The real potentials of biotech
For three decades, controversies have impeded the use of genetic engineering technologies as a means of overcoming food security issues, as championed by their supporters. In fact, the players in these sometimes confused debates are often using different points of reference: politicians, researchers or technologists, farmers, seed companies, agro-food businesses, whistleblowers, the media.
In the face of serious challenges relating to rural development and food security, biotech agriculture is presented by its supporters as one of the solutions, with a clear, twofold objective: increasing the resilience of crops affected by droughts and attacked by pests, and stimulating yields thanks to properties which seeds would not have been able to acquire, or only at a later point, with traditional selection (ISAAA, 2018). How? We must go back to the question: what is a GM plant?
Plant biotechnologies are technologies which cover all in vitro modification of the organs, tissues, cells or DNA of plants, either to control or accelerate their production, or to improve their characteristics at the service of agriculture. GMOs are the product of these biotechnologies, but not all biotech seeds are GMOs. GMOs have, in their genome, one or two additional genes from a different species (most of the time a bacterium). These have been inserted in a laboratory and lend them new properties. The main plants grown (soybeans, maize, cotton, rape, alfalfa, beets) are genetically modified versions, with enhanced positive properties: resistance to parasites, fortified in nutrients, reduced need for fertilisers.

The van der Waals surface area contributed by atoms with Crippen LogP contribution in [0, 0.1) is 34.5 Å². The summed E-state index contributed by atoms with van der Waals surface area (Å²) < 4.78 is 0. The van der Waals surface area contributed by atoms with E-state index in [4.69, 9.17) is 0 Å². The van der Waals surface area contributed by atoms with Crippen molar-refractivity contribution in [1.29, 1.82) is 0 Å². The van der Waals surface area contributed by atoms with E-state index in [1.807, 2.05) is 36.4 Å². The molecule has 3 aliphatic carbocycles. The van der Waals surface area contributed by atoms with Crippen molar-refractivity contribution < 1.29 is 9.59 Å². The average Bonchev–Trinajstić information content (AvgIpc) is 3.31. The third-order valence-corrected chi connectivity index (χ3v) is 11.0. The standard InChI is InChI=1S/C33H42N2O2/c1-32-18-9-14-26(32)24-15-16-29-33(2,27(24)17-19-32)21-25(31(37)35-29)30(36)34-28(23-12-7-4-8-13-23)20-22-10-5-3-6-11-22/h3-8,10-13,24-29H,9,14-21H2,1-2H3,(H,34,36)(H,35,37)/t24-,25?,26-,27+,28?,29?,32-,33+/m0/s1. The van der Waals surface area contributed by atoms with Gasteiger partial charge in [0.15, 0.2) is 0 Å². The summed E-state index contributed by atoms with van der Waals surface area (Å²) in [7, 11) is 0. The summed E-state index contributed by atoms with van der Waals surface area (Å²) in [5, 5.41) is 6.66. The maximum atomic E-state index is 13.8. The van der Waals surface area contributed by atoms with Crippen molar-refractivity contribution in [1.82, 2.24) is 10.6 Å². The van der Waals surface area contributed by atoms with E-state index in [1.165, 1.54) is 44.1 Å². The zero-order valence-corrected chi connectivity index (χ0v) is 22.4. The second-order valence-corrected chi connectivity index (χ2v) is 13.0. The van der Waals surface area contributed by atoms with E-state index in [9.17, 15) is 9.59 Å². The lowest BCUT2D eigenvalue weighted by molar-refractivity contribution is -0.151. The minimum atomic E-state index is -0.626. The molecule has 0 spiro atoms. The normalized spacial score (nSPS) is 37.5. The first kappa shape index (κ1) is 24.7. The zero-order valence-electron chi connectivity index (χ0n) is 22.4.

In this way, production is made more efficient for farmers, with many direct benefits: reduced use of insecticides or herbicides, time savings, simplified management of crops. There are significant advantages for consumers too: improved storage (delayed ripening tomatoes), improved nutrition (vitamin A-fortified rice, reduced nitrate levels in lettuce).
A new stage in the transgenic revolution is anticipated with, for example, the sale of drought-resistant varieties of maize, or other seeds which use nitrogen more efficiently, thus reducing greenhouse gas emissions. Additional qualities, such as protein content, may yet be found. The research also focuses on production related to typically African issues, such as developing transgenic cowpea seeds which are resistant to corn borers (insect pests which can destroy up to 80% of a harvest), or cassava seeds genetically modified to be fortified in iron, zinc, proteins and vitamin A, to overcome the main nutritional deficiencies for malnourished populations (25% of children in Africa). Sorghum is also a very important crop in Africa. It is a cereal which is well-adapted to semi-arid tropical regions, thanks to its hardiness and moderate consumption of water. But its yields are threatened by the parasitic plant Striga, which affects 40% of arable savannah land. Researchers combined the use of molecular genetics, biochemistry and agronomy to identify genes which would provide resistance to Striga. These were multiplied in locally-adapted and more modern varieties of sorghum, creating Striga-resistant hybrids adapted to Africa’s different agricultural systems and ecological zones. These new types of sorghum are now grown from Sudan to Zimbabwe.
Because of this potential, the use of transgenic seeds is highly encouraged by international initiatives, such as the New Alliance for Food Security and Nutrition (NAFSN), launched in 2012 by the G8, which predicts a move towards the distribution, adoption and consumption of biofortified crop varieties. Foundations (such as the Bill and Melinda Gates Foundation) or charities which are part-funded by them (Africa Harvest, Africa Bio, Agricultural Technology Foundation, International Service for the Acquisition of Agri-biotech Applications) are lobbying States and funders intensely.